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Am J Med. 2000 Jun 1;108(8):621-6.

Effects of hospitalists on cost, outcomes, and patient satisfaction in a rural health system.

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North Mississippi Health Services, Tupelo, Mississippi, USA.



Previous studies have examined the effects of hospitalists in urban academic hospitals. We compared the outcomes of patients treated by hospitalists with those of patients treated by internists at a 647-bed rural community hospital.


The 443 patients in the hospitalists' 10 most common diagnosis-related groups (DRGs) were compared with 1,681 patients in the same DRGs who were cared for by internists in fiscal year 1998. Length of stay, cost of care, patient illness severity, patient satisfaction, 30-day readmission rate, inpatient mortality, discharge status, and resource utilization were compared.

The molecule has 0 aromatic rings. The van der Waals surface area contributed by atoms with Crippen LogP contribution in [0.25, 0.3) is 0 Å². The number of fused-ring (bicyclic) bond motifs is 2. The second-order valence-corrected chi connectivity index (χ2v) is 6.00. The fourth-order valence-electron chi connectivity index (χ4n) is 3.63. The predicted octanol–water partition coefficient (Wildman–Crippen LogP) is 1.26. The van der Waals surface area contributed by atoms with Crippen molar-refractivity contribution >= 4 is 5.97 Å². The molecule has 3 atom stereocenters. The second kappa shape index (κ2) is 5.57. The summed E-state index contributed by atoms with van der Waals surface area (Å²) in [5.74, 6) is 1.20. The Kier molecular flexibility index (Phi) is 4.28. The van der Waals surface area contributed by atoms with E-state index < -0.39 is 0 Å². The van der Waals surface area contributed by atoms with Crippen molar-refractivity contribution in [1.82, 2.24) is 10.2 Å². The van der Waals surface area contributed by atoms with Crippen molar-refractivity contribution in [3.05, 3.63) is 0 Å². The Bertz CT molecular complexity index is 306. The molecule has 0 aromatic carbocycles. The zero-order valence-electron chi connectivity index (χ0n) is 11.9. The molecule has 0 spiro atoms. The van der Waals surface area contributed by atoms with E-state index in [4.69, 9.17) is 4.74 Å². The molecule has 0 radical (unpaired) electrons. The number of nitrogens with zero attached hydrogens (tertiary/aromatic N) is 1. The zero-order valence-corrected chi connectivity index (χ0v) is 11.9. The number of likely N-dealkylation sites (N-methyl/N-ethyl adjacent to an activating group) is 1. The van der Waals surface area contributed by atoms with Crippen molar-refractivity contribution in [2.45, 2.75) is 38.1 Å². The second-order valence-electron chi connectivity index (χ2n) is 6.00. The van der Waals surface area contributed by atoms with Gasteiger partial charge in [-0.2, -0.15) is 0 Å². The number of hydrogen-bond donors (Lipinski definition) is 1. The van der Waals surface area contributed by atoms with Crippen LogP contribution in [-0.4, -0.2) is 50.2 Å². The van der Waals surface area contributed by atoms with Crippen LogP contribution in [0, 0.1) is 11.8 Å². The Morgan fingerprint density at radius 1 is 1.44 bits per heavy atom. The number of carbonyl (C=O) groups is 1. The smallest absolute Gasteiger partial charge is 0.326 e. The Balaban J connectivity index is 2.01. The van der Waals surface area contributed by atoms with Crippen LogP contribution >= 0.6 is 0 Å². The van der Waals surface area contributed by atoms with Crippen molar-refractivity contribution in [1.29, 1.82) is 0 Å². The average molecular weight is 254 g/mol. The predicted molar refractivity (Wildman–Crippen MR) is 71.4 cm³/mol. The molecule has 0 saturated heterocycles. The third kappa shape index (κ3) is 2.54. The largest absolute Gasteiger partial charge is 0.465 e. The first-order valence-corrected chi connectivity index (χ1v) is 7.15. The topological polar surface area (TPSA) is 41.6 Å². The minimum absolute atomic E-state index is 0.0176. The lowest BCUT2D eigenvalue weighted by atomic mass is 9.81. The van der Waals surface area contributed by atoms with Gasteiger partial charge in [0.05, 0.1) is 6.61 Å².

The hospitalists' patients had a shorter mean (+/- SD) length of stay (4.1 +/- 3.0 days versus 5.5 +/- 4.9 days, P <0.001) and their cost of care was less than that of the internists' patients ($4,098 +/- $2,455 versus $4,658 +/- $4,084, P <0.001). Analyses that adjusted for patient age, race, sex, insurance status, severity of illness, and specific medical comorbidities confirmed these differences. The differences between hospitalists and internists were most apparent among very ill patients. Mortality rates were similar (4.5% for hospitalists versus 4.9% for internists, P = 0.80), as were the readmission rates (4.5% for hospitalists versus 5.6% for internists, P = 0.41). Patient satisfaction was similar for both groups. The internists used more resources in 8 of 11 categories.


The hospitalists provided cost-effective care, particularly for the sickest patients, with good outcomes and patient satisfaction.

[Indexed for MEDLINE]

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